One of the most important parts of any article is the title. An eye-catching title is your first chance to make a good impression on your visitor and interest them in your web content. Title It is a Web Content Challenge to help us learn how to attract a visitor's attention and interest them in the content below the title.
Every now and then someone posts an outstanding answer to a question at SitePoint and Hawk awards them a free e-book for their "Golden Post". Each month, we'll find one of these nuggets of information and depend on you to "Title It". You'll have seven days to think up a great title for the challenge. After that, we'll add a poll of the entered titles to the thread and vote on which one you believe is the best of the bunch. The poll will also last for seven days. The winner will be awarded a free SitePoint e-book of their choice.
The rules are simple.
- All SitePoint members are invited to participate except for the member who originally "penned" the Golden Post (You already got your free e-book for that one!)
- All titles must be relevant to the content they introduce. Those that aren't, won't make it into the poll. For instance, if your title for this month's challenge is "New Baby Shoes", it won't make it into the poll.
- In case of a tie, the author of the post will get dibs on deciding the winners. If they would prefer not to have the final vote, the Content Team will make the decision.
- Please keep comments about the content out of this thread. We should be seeing titles only until the poll is over and the winner is declared. Then, feel free to comment about the different titles and congratulate the winner!
So let's have some fun with this. Enter early! Enter often.
This month, how would you title this post from @scottymack?
Stop thinking about writing things for your website. Start thinking of the people who will be interested in the overall niche that your website is a part of. Who are they? What do they want to know about? What are they talking about or asking questions about? Make sure you can actually see them in your mind's eye and the type of people they are. That will give you the initial inspiration for creating conversational pieces that they can relate to.
A great place to figure out what people are talking about or have questions about is, indeed, forums. Yahoo Answers is also a great place to find questions that people are asking. Rather than posting answers on forums, you should be creating great content that addresses those questions on your blog. Then, you can post a link that answers the question on the forum and not just the answer there. That'll drive more traffic than just an answer will.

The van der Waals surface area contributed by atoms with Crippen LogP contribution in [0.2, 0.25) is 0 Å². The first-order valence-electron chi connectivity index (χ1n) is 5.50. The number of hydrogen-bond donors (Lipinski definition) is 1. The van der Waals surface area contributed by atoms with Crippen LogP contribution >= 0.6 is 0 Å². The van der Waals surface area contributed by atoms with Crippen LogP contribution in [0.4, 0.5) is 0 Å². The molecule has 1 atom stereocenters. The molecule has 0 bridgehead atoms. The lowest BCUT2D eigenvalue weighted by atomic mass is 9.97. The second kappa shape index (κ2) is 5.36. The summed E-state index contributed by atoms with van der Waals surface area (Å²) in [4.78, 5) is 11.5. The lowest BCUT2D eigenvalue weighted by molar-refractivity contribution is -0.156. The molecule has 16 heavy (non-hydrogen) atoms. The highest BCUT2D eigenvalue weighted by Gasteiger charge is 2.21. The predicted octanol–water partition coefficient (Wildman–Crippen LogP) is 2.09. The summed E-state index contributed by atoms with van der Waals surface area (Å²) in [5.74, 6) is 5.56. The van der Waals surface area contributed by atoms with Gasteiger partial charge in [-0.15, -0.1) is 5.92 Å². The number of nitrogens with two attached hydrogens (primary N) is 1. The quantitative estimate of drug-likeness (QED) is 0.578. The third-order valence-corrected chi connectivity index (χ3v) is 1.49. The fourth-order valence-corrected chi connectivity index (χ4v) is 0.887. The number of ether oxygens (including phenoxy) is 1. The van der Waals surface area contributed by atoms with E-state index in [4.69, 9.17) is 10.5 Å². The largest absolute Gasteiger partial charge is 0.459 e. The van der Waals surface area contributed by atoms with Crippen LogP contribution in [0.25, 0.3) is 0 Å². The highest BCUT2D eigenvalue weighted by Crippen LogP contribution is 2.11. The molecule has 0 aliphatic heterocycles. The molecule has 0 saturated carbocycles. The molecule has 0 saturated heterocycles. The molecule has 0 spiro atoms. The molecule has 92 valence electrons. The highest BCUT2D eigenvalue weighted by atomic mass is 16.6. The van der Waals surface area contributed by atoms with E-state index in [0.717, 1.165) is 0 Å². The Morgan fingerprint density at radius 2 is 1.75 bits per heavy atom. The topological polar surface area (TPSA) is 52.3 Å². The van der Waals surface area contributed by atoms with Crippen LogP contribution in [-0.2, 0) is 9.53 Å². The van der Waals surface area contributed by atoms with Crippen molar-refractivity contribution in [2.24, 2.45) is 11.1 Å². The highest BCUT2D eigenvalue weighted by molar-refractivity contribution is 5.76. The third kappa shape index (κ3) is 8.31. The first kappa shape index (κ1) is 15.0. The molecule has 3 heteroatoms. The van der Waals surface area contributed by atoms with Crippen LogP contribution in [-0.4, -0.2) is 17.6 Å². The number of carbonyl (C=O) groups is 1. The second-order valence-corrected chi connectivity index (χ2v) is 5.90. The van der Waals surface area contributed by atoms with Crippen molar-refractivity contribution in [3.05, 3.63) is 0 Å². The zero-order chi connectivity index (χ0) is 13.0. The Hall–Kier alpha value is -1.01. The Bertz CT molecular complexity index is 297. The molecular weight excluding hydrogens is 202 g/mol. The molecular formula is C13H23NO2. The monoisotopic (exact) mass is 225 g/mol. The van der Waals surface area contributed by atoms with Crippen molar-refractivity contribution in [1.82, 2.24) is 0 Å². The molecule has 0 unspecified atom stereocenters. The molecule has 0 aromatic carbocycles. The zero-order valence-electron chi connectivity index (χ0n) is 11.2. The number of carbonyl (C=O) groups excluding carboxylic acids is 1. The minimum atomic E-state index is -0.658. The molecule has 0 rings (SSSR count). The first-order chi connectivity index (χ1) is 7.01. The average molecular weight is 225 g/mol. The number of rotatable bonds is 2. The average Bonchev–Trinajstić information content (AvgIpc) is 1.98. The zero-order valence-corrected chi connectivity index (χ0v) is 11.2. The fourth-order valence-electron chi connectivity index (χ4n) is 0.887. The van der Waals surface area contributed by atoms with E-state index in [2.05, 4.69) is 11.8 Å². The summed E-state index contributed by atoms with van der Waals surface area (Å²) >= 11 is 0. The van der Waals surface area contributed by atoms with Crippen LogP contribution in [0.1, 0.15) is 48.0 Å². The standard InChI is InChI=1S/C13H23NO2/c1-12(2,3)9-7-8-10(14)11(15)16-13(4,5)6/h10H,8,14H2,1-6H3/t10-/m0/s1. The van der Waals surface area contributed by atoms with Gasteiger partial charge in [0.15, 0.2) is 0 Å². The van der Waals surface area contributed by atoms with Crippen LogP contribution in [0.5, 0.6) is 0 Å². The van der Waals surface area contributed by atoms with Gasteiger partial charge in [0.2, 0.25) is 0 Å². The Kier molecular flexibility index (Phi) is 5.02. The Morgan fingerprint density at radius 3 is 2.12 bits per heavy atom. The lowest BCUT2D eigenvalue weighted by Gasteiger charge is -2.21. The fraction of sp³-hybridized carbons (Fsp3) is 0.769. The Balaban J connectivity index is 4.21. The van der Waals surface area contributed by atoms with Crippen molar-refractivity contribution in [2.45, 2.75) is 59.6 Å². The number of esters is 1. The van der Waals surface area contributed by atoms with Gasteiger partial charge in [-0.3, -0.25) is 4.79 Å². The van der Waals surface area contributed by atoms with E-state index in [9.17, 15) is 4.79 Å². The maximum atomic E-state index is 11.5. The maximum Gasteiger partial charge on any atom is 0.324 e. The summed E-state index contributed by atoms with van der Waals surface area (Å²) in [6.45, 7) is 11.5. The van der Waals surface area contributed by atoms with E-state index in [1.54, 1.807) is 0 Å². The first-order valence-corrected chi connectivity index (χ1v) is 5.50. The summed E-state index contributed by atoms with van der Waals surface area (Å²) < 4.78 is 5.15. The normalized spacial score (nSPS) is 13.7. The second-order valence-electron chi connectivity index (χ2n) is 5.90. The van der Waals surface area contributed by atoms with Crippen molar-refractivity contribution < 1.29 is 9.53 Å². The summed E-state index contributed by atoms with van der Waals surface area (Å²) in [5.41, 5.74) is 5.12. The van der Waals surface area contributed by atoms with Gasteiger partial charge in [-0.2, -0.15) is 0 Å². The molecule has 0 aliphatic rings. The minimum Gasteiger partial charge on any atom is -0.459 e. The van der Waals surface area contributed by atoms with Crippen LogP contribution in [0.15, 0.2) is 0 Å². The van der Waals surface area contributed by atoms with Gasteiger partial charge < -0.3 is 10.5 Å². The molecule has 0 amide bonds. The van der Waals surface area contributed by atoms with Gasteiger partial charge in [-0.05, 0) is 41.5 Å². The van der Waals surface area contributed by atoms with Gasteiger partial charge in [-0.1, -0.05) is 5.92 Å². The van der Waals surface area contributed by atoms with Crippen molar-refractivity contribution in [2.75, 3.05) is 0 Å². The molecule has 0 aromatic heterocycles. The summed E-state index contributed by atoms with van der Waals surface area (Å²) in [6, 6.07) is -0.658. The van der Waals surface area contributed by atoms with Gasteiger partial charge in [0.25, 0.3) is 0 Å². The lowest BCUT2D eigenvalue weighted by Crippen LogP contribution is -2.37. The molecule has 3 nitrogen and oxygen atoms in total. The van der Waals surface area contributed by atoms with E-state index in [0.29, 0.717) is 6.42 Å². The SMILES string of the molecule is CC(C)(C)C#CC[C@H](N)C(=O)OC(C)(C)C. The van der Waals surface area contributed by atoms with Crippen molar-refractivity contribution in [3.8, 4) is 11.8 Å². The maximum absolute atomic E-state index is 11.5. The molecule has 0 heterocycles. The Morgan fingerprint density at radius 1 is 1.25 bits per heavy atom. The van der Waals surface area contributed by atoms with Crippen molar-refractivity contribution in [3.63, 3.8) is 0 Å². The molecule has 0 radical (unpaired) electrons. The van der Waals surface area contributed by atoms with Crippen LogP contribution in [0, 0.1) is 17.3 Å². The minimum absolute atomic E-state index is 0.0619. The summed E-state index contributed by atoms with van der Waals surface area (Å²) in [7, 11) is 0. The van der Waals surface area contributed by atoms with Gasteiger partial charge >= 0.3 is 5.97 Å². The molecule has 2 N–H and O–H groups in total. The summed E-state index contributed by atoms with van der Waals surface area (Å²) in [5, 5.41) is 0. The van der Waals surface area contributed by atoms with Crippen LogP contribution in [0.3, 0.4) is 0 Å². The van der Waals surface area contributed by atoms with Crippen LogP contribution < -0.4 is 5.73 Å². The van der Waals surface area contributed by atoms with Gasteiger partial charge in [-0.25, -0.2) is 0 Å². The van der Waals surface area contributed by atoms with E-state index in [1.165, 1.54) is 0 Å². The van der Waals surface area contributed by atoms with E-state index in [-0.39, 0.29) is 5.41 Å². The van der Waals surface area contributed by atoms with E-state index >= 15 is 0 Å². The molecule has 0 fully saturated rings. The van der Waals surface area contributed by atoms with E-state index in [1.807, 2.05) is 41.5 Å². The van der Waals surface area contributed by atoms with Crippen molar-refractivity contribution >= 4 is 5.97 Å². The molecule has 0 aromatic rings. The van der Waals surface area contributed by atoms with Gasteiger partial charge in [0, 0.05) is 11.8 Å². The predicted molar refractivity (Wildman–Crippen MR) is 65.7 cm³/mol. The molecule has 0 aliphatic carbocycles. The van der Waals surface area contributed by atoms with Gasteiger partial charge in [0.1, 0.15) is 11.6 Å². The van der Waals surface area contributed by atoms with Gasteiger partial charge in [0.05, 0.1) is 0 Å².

If you sell tents, the majority of your posts should be about camping - funny stories, new camping gear, great places to camp. There may be an occasional article about tents but that shouldn't be your focus. Your goal is to gain readership and recognition as an authority in the overall niche. People who are specifically interested in your products will find them from there. Link to your main product categories from a sidebar on the blog but leave everything else (your articles) in a "general" category. As your blog grows in popularity, it will gain its own links and will pass that authority to the rest of your website.
Finally, to answer your specific question, once you know who you are writing for and what they want to read about, you'll find it is far easier to answer your own question. If you can write something every day that is compelling, go for it. If you can only do it once a week, that's fine, too. Obviously, the more you write, the more likely it is for your popularity to grow and for your website to climb because of all of the long tail keywords (unintentional as they may be). Just don't write something because you think you need to; though, only write when you have something that is definitely worth reading - not in your opinion, but in your readers' opinions.
Finally, whatever you decide, keep it consistent. Don't start writing every day, then taper off to every week and ultimately get to it only twice a month. Readers expect consistency - not only in the type of writing but in how often they can expect something new.